Background-Potassium currents contribute to action potential duration (APD) and arrhythmogenesis. In heart failure, Ca/calmodulin-dependent protein kinase II (CaMKII) is upregulated and can alter ion channel regulation and expression. Methods and Results-We examine the influence of overexpressing cytoplasmic CaMKIIδC, both acutely in rabbit ventricular myocytes (24-hour adenoviral gene transfer) and chronically in CaMKIIδC-transgenic mice, on transient outward potassium current (Ito), and inward rectifying current (IK1). Acute and chronic CaMKII overexpression increases Ito, slow amplitude and expression of the underlying channel protein KV1.4. Chronic but not acute CaMKII overexpression causes downregulation of Ito, fast, as well as KV4.2 and KChIP2, suggesting that KV1.4 expression responds faster and oppositely to K V4.2 on CaMKII activation. These amplitude changes were not reversed by CaMKII inhibition, consistent with CaMKII-dependent regulation of channel expression and/or trafficking. CaMKII (acute and chronic) greatly accelerated recovery from inactivation for both Ito components, but these effects were acutely reversed by AIP (CaMKII inhibitor), suggesting that CaMKII activity directly accelerates Ito recovery. Expression levels of IK1 and Kir2.1 mRNA were downregulated by CaMKII overexpression. CaMKII acutely increased IK1, based on inhibition by AIP (in both models). CaMKII overexpression in mouse prolonged APD (consistent with reduced Ito, fast and IK1), whereas CaMKII overexpression in rabbit shortened APD (consistent with enhanced IK1 and I to, slow and faster Ito recovery). Computational models allowed discrimination of contributions of different channel effects on APD. Conclusion-CaMKII has both acute regulatory effects and chronic expression level effects on Ito and IK1 with complex consequences on APD.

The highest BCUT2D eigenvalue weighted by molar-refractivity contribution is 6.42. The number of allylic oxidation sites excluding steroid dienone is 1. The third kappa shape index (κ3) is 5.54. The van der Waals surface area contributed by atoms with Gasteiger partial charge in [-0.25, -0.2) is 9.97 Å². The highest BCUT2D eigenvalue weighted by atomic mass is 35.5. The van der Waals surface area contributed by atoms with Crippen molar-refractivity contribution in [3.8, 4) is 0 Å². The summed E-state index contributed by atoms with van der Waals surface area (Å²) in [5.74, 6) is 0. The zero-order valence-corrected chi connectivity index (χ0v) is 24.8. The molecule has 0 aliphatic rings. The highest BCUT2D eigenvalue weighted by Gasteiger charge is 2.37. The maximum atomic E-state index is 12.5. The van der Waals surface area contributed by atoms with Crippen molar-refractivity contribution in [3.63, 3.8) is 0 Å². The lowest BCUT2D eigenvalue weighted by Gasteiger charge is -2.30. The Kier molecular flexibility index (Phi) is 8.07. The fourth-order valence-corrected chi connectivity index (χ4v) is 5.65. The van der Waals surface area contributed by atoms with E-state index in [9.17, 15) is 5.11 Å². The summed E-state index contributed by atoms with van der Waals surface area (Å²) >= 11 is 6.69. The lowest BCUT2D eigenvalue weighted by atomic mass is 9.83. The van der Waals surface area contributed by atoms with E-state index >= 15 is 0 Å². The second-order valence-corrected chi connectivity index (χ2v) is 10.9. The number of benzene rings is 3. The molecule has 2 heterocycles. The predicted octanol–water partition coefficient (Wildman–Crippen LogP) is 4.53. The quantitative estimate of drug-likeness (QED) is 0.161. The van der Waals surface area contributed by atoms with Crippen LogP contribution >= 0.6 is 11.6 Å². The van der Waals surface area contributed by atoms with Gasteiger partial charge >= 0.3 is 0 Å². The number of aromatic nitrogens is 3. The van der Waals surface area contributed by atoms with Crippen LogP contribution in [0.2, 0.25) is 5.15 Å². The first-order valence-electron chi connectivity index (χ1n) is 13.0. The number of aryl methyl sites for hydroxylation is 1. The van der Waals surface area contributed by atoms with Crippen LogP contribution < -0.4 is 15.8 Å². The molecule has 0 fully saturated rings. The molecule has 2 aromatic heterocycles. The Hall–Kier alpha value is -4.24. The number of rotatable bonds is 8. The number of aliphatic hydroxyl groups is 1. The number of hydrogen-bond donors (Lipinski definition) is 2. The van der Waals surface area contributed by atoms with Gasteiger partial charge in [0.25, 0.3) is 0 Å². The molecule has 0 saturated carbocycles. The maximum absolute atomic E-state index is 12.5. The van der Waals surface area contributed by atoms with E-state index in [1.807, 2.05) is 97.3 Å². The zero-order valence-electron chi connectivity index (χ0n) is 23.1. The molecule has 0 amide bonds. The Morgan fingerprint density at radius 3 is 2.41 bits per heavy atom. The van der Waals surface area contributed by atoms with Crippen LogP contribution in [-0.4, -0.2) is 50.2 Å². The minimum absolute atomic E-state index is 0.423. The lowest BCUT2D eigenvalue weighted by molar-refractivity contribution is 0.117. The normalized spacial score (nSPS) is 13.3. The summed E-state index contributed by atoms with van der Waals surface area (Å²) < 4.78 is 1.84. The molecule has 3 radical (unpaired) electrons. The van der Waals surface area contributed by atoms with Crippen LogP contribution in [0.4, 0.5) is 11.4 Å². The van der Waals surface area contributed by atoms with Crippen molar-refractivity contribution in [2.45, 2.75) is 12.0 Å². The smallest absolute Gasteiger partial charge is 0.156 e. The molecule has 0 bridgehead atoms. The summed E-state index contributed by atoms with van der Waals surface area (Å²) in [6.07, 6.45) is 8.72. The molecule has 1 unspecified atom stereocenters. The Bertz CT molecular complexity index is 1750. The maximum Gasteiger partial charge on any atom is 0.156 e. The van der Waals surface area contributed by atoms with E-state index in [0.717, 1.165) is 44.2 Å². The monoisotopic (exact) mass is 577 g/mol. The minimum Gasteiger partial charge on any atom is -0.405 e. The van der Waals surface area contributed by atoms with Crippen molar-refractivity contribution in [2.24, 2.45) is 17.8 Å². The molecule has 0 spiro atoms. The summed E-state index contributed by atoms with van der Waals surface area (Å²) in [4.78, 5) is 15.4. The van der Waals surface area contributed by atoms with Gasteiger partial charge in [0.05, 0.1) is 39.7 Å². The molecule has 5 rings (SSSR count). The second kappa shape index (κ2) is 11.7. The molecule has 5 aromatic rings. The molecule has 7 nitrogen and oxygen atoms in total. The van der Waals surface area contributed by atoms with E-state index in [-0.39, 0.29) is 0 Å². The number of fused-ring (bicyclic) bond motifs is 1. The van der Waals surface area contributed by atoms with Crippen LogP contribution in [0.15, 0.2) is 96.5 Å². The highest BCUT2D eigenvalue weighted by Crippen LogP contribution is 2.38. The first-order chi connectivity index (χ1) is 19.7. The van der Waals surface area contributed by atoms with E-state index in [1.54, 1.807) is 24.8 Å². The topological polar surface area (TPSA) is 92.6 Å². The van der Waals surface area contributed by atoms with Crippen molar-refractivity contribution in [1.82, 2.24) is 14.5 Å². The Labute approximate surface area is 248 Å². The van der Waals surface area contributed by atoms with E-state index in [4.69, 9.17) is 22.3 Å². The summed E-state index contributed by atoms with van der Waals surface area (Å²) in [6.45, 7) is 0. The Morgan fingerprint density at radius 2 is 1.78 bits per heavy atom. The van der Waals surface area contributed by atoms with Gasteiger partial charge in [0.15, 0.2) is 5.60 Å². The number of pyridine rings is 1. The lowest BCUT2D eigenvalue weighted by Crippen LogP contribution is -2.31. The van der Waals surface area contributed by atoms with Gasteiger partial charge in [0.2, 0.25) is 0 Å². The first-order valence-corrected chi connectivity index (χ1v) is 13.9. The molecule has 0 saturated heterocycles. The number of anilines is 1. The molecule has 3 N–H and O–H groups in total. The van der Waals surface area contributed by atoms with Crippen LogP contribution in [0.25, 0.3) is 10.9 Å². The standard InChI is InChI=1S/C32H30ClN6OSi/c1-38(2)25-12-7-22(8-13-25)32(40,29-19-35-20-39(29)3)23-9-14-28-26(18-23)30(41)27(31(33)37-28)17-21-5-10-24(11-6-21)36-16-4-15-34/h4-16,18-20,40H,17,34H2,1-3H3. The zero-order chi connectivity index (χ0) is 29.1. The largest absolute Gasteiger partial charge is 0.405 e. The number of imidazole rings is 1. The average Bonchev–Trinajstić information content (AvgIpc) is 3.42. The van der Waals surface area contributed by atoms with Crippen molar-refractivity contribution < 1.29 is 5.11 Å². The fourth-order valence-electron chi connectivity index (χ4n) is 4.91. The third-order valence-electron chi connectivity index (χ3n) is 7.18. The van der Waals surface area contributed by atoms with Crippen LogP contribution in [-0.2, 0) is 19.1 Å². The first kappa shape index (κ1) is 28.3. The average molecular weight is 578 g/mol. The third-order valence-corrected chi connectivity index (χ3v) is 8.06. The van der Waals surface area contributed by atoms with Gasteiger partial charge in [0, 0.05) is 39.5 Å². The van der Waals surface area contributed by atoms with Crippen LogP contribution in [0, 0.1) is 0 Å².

- Action potentials
- Heart failure
ASJC Scopus subject areas
- Cardiology and Cardiovascular Medicine
- Physiology (medical)